It was while searching for that form of "collective action… [which] arouses the sensation of sacredness"[3] that Durkheim first came up with the notion of collective effervescence as the source of religious vitality, and possibly of religion itself. His belief is that rituals promoting collective effervescence involve the suspension of social norms, allowing new concepts and beliefs to emerge in both religion and society: "There are some periods in history when, under the influence of some great collective shock, social interactions have become much more frequent and active…. That general effervescence results which is characteristic of revolutions or creative epochs."[4] Thus should a symbol or a ritual become exhausted — should they become culturally irrelevant, or no longer generate the desired emotional effervescence for their participants — then they will either be reconstituted into newer and more pertinent versions, or discarded entirely for something fresh which answers the culture's updated needs. When new rituals are created in such a fashion they are most often successful due to the participants sharing a high degree of focused emotion and desire (which grants them all heightened emotional energy and collective effervescence), a sense of their identities being either affirmed or changed within their group solidarity, and a shared respect for the group's symbols.[5]

R. Collins refers to such creations as "natural rituals" which "build up mutual focus and emotional entrainment without formally stereotyped procedures," and notes that it is in such situations that new cultural symbols are created.[6] He loosely defines symbols as both "particularized memories as well as generalized ideas or emblems,"[7] and notes that collective cultural symbols are created, shared, and invested with emotional power through interactional rituals, both formal and informal. These rituals engender, through their intensity, collective effervescence or emotional energy, moral solidarity, and a sense of community connection for their participants.[8] Further, the emotional, spiritual, and physical pleasure of the collective effervescence attached to these symbols is a significant part of the unconscious inspiration to create and/or enact social ceremonies or relationships using the symbols.[9] This can be easily noted in the joy on the faces of those participating in, say, a graduation ceremony or a wedding: both rituals publicly announce a change in social status through expected, structured actions and recitations as well as heavily symbolic and significant clothing. In an oversimplified nutshell, performing these powerful, shared cultural rituals makes us feel good about ourselves and our communities.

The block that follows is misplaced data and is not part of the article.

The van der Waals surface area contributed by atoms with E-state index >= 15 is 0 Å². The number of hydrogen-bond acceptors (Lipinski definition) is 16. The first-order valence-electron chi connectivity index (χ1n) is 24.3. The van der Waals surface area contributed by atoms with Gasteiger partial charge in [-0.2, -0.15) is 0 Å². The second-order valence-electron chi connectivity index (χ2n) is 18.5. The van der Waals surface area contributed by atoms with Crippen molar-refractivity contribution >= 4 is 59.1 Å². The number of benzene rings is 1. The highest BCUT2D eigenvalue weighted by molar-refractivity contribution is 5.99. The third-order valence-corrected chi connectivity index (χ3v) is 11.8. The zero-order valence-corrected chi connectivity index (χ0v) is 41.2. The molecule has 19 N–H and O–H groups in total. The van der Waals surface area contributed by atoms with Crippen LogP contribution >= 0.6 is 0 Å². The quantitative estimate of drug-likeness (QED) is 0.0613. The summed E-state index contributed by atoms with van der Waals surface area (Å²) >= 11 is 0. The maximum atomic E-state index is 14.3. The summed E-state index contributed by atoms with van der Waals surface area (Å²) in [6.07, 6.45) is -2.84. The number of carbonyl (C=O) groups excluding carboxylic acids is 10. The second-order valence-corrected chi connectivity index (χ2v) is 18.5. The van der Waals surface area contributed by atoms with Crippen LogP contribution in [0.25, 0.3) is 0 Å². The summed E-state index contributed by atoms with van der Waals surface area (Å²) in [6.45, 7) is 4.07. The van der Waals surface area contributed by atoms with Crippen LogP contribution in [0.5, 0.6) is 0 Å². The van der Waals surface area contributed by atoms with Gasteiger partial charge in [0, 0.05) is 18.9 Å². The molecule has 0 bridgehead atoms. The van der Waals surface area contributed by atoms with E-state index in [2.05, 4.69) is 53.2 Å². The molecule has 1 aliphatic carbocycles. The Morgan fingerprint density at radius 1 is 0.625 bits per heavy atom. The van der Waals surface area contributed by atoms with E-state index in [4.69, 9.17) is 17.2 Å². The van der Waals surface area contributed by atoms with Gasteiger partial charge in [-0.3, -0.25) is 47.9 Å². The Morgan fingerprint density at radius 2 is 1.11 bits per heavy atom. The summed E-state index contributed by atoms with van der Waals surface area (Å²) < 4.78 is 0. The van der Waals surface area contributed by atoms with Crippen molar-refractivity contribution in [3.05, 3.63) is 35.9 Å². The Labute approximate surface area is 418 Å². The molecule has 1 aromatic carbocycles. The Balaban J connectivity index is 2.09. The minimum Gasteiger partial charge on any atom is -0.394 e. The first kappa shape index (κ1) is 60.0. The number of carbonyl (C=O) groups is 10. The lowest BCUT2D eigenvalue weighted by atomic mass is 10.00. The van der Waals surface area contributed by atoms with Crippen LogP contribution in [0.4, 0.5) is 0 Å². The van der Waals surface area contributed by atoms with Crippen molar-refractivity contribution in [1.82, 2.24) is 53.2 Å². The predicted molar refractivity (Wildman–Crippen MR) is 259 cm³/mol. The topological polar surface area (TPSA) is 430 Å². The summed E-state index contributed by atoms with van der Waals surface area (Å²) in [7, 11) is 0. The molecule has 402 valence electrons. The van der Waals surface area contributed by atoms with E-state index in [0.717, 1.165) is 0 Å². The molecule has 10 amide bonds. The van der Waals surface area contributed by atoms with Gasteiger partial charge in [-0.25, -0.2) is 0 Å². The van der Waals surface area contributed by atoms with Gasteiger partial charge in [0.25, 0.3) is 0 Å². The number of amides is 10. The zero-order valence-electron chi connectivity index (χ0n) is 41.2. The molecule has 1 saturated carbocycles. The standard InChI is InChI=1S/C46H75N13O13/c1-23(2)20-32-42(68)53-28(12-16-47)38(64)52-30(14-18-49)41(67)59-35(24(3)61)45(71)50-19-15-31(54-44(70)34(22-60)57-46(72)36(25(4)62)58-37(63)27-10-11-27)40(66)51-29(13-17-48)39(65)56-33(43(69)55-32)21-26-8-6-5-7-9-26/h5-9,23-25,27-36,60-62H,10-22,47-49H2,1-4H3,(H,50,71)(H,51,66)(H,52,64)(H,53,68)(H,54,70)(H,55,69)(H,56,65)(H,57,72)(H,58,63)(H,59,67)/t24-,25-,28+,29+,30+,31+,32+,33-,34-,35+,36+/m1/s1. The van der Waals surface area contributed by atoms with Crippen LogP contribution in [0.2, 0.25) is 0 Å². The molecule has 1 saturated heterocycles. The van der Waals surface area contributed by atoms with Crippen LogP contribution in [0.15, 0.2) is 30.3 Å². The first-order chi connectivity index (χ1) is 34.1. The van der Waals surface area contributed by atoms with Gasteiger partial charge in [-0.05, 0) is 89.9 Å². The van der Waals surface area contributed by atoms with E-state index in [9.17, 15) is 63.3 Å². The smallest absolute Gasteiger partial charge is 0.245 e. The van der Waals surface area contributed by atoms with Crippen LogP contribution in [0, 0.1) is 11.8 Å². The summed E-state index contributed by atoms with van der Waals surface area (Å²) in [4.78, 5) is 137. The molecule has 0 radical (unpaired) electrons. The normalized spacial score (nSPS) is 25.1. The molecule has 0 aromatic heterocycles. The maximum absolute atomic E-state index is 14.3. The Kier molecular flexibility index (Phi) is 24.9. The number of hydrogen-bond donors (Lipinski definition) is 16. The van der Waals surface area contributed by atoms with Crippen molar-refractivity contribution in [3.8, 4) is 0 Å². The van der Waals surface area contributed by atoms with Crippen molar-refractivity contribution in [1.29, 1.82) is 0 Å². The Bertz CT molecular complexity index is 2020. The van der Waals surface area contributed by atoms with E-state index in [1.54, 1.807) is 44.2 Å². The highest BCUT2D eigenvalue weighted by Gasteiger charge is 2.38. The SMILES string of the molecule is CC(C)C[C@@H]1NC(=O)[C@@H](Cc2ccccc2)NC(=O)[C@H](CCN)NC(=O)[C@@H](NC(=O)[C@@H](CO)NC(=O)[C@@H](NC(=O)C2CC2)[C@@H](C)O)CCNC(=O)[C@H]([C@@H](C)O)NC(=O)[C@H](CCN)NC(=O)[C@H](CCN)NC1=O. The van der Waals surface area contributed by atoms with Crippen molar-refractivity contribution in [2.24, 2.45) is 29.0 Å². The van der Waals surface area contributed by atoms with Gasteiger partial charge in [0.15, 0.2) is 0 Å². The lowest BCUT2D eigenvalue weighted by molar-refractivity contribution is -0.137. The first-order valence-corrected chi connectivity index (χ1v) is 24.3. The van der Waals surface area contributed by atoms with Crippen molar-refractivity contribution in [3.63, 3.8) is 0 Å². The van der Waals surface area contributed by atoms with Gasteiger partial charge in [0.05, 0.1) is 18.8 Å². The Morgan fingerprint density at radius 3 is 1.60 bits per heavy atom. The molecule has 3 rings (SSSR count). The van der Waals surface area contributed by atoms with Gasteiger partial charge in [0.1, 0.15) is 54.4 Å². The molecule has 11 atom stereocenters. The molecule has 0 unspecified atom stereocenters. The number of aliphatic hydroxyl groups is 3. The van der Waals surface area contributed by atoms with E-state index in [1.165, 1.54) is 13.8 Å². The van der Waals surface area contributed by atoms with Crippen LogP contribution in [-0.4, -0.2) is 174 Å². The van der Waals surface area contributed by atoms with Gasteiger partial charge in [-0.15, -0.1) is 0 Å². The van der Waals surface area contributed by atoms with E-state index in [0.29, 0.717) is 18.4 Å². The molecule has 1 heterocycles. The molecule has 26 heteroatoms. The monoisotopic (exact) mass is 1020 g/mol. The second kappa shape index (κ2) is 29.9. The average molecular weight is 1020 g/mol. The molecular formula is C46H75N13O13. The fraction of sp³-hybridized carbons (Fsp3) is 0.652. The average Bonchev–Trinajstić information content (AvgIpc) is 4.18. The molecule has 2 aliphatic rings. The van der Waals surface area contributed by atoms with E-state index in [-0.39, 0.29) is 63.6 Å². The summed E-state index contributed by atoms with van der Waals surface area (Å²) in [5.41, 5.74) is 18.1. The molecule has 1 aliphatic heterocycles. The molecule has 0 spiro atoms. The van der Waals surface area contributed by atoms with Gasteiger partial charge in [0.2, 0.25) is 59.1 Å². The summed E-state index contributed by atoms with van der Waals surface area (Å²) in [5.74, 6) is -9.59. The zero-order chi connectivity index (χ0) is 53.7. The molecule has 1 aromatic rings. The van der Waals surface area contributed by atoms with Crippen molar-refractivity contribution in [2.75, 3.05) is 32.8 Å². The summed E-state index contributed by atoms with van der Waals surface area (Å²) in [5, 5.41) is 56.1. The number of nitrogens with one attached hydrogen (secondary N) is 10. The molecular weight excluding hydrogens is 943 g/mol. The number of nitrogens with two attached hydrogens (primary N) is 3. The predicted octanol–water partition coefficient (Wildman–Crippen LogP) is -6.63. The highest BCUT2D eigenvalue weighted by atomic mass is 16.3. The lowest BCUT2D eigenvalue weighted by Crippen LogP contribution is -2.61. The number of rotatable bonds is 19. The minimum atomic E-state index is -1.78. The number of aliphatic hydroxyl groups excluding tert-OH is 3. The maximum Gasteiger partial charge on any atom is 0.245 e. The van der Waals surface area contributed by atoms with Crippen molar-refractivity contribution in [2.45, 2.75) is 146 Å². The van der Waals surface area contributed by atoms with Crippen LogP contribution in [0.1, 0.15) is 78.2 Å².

[1] Arthur Buehler, "The Twenty-first Century Study of Collective Effervescence: Expanding the Context of Fieldwork," Fieldwork in Religion vol 7.1 (2012): 70-97.

[2] William S. F. Pickering, Durkheim's Sociology of Religion: Themes & Theories (London: Routledge Kegan & Paul, 1984), 385.

[3] Durkheim, Elementary Forms, 245.

[4] Émile Durkheim, The Elementary Forms of Religious Life, trans. Joseph Ward Swain (New York: The Free Press, 1965), 241.

[5] R. Collins, 51.

[6] R. Collins, 50.

[7] R. Collins, 119.

[8] Randall Collins, Interactional Ritual Chains (Princeton, NJ: Princeton University Press, 2004), 155-156.

[9] R. Collins, 119.